The Eisenman laboratory is interested in how cell proliferation, growth, and differentiation are regulated through the actions of transcriptional networks, and how this regulation is subverted during tumor progression.
The laboratory employs the tools of molecular biology as well as mammalian and Drosophila genetics to study basic mechanisms underlying normal and neoplastic cellular functions.
We have focused on a transcription factor network - the Max network- whose interacting components together comprise a transcriptional switching system that has been highly conserved throughout evolution. One of the components of the network is the Myc oncoprotein, the product of an oncogene profoundly involved in the genesis of many different tumors, but also normally involved in cell proliferation, differentiation, and death. Myc interacts in a specific manner with its dimerization partner, Max, permitting the Myc-Max heterodimer to bind DNA and regulate gene expression.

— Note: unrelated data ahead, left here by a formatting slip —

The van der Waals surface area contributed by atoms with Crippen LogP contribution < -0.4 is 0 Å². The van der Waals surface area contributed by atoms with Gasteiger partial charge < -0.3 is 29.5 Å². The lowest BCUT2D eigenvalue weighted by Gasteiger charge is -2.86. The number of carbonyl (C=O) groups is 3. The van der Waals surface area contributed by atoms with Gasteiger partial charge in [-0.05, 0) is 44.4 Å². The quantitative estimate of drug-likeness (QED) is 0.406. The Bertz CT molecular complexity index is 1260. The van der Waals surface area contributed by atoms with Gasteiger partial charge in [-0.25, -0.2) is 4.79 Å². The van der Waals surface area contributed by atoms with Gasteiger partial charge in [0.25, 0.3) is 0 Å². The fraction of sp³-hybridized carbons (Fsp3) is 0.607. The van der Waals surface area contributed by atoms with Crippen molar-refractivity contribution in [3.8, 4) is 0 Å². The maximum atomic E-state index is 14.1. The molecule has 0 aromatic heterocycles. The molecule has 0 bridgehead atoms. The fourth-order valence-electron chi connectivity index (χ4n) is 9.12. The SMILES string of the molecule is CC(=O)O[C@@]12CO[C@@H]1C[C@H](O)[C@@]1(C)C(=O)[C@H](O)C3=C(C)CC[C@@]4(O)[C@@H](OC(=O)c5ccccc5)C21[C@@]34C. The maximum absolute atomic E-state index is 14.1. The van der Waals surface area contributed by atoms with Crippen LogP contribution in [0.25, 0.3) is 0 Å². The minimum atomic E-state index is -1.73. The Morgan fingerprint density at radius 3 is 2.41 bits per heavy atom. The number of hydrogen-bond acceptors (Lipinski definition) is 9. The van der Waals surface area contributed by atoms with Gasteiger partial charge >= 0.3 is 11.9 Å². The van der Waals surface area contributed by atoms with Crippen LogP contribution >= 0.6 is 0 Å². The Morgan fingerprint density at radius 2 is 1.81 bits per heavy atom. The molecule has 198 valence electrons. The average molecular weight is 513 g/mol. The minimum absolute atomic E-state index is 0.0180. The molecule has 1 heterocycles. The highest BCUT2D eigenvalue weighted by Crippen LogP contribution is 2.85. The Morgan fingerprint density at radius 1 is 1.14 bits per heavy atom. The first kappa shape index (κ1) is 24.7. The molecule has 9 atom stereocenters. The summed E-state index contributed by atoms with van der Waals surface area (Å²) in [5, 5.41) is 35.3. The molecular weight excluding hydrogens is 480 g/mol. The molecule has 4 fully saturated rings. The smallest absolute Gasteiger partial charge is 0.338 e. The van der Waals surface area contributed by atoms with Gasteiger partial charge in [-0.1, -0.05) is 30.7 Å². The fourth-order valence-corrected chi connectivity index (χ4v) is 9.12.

Importantly, Max not only interacts with Myc family proteins but also dimerizes with other bHLHZ proteins including the Mxd (formerly known as Mad) family, Mnt, and Mga. These proteins act as transcriptional repressors. Mad and Mnt proteins repress by interacting with the mSin3-histone deacetylase corepressor complex.
This co-repressor complex, which is brought to specific sites in chromatin through its binding with Mxd:Max heterodimers, causes deacetylation of the N-terminal tails of nucleosomal histones. This in turn is believed to lead to formation of a repressive chromatin structure. Because Mxd proteins are expressed during terminal differentiation of many cell types the Mad proteins provide a link between transcriptional repression, chromatin structure, and terminal differentiation.
Recent evidence suggests that Myc-Max and Mxd-Max as well as Mnt-Max dimers bind a common set of target genes suggesting that the balance between the activating factors and the repressing factors is likely to control major aspects of cell behavior through modification of chromatin structure. We have called this interacting group of transcription factors the Max network.
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